JP Morgan Batters Tesla’s Stocks As Fallout From Musk’s Tweets Continues

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Chris White Tech Reporter
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Wall Street analysts are still battering Tesla over CEO Elon Musk’s tweet suggesting he secured necessary funding to take the electric automaker private after years of being publicly traded.

JP Morgan is the most recent firm to knock the company down a peg — the firm pushed Tesla’s stock down to $195 from $308, representing 36 percent downside. The company’s stock price fell below $290 during pre-market trading Monday.

Tesla’s decent happened shortly after an interview Musk gave to The New York Times Friday highlighting the pressures associated with leading the bedraggled Silicon Valley company. Tesla’s shares tumbled 9 percent to $306 the day after the interview.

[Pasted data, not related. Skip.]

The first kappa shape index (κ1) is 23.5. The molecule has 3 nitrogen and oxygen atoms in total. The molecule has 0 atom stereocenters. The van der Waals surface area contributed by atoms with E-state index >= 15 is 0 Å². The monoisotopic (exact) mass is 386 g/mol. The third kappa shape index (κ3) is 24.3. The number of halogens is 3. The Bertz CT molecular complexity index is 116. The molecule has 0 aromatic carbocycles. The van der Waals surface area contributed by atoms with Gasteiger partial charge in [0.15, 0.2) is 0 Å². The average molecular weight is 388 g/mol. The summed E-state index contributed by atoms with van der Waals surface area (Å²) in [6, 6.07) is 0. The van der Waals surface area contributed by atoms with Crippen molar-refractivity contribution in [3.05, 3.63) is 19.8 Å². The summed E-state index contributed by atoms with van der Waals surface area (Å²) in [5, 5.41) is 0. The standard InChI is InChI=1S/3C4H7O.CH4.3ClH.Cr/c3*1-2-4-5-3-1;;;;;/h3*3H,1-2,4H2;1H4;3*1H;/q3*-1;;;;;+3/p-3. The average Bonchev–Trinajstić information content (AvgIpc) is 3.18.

The interview comes amid a tumultuous time for the company. Tesla stock fell over 15 percent since Musk announced on Twitter that he was considering taking the company private. Musk used recent discussions with the Saudi family as the justification for the tweet. (RELATED: Tesla’s Shares Fall Down A Deep, Dark Well After Musk Admits Personal Struggles)

Saudi’s Public Investment Fund (PIF) bought up 5 percent of the electric vehicle maker’s shares in 2018, sources told the Financial Times. The PIF’s position is worth between $1.7 billion and $2.9 billion at Tesla’s current share price. The stake makes the fund one of Tesla’s eight biggest shareholders.

The Securities and Exchange Commission is also reportedly trying to determine if the tweet was designed to hurt Tesla short-sellers. The agency is pressing Tesla’s board on how much information the CEO shared ahead of the Twitter announcement on Aug. 7.

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